King Estate Acrobat Pinot Gris 2013
Pinot Gris/Grigio from Oregon
Acrobat is wine born to introduce even more people to the style and grace of Pinot Gris. Grown responsibly in the gorgeous hills and valleys of Oregon, this wine works wonderfully with food of all kinds and is equally crisp and refreshing on its own.
Wine Enthusiast - "A double bonus here - a price drop and what is certainly the best vintage yet for this widely available Pinot Gris. Outstanding depth of flavor focuses on apple, pear and melon fruits. There's an appealing streak of vanilla custard, with a lush mouthfeel and plenty of detail right on through the generous finish.
Wine & Spirits - "Aromas of lemon cream and lees give a savory accent to this wine. It feels balanced, crisp and lean, with the acidity to match grilled calamari tossed with fresh herbs. A steal at the price."
King Estate Winery
King Estate is a sustainably-farmed 1033-acre certified organic vineyard complex and state of the art winery situated atop the rolling slopes in the Coast Range foothills, near the southern end of Oregon's Willamette Valley. In addition to world-class vineyards, their estate is home to organic orchards, vegetable gardens, and a host of native wildlife; including cougar and black bear. Organically-farmed and managed as a fully-integrated ecosystem, King Estate is also home to an innovative culinary program whose focus is the synergy of local, organically produced food and wine created just outside the winery doors. King Estate's critically-acclaimed Pinot Gris and Pinot Noir are available through fine restaurants and retailers around the world. View all King Estate Wines
About Other OregonView a map of Other Oregon wineries
Like many other states, Oregon itself is an AVA of note. An Oregon wine can simply state "Oregon" as its place of origin, which typically means the grapes came from multiple smaller AVAs within the state.
Beyond the main AVAs of Oregon, like Willamette Valley, Rogue and Umpqua, smaller regions are gaining ground. Some you may see on the label include:
Walla Walla Valley AVA– these are most often associated with Washington State, but technically they run over the state lines into Oregon. Most wineries only use a small fraction of grapes from the Oregon side in order to maintain a Washington State wine, but you may see some Oregon producers sourcing grapes from those small overlapping AVAs.
Southern Oregon AVA– encompassing the Rogue and Umpqua Valleys, this AVA is a large area where many producers are experimenting with Syrah.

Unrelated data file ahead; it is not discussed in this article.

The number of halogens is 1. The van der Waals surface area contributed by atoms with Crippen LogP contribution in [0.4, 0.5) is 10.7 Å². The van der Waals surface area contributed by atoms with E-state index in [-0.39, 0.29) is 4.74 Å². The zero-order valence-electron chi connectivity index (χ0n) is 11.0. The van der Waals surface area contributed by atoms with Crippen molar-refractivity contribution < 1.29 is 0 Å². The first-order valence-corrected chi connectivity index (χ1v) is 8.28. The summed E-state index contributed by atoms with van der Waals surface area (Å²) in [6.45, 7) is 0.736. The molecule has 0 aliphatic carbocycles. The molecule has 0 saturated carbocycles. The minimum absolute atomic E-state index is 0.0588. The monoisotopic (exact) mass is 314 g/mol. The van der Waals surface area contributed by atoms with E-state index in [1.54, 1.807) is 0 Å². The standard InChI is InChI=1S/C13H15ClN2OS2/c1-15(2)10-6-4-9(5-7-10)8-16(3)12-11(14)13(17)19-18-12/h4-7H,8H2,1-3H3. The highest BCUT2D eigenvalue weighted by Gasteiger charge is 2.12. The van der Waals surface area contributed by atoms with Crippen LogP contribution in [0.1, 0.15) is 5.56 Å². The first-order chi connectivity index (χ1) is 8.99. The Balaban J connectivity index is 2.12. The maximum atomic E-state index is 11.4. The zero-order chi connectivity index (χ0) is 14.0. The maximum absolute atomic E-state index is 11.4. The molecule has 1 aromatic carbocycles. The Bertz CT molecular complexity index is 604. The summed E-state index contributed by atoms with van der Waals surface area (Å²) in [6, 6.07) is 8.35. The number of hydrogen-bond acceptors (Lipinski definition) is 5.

About OregonOregon has long been an agricultural state, producing everything from hazelnuts to cattle. The Willamette Valley in particular is a fertile basin for all sorts of produce. Not quite pegged as a wine state, in 1965, a UC Davis graduate named David Lett decided that the Willamette's climate mirrored that of Burgundy in France. With that in mind, he decided to plant some Pinot Noir clones to see how they did. And a good gamble it was. The Willamette is now one of the only regions in the world to focus solely on Pinot Noir as its red variety. Also known for Chardonnay and Pinot Gris. The southern part of Oregon has been slower in delving into the world wine market, but has been making excellent strides with their Rhone style varietals, like Syrah and Grenache. There are also coastal regions producing promising wines.
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3 ratings, 2 with reviewsethics professor - San Angelo, TX49/8/2014Wilfred Wong (of Wine.com) - San Francisco, CA48/16/2014
One of the world's most likable and serious pinot gris, the 2013 Acrobat by King Estate in Oregon offers soft apples and ripe citrus aromas and flavors; dry and crisp but not overtly acidic. An excellent seafood wine.Wendy - San Francisco, CA48/21/2014Amazing wine for the price!Related Products
- Fruity & Smooth
- Pair With
- steamed mussels
Alcohol By Volume GuideMost wine ranges from 10-16% alcohol by volume. Some varietals tend to have higher (for example Zinfandel and Cabernet Sauvignon) or lower alcohol levels (Pinot Noir and many white varietals), but there is always some variation from producer to producer. Some wine falls outside of this range, for instance Port weighs in closer to 20%, while Muscat and Riesling are usually a bit below 10%.
Wine Style Guide
Light & Crisp
- Light to medium bodied wines that are high in acid and light to medium fruit. Typically no oak.
Fruity & Smooth
- Light to medium bodied wines with lots of juicy fruit, typically medium acid and medium oak.
Rich & Creamy
- Full bodied wines that have typically undergone malo-lactic fermentation and/or spent time in oak.
- 5 Stars: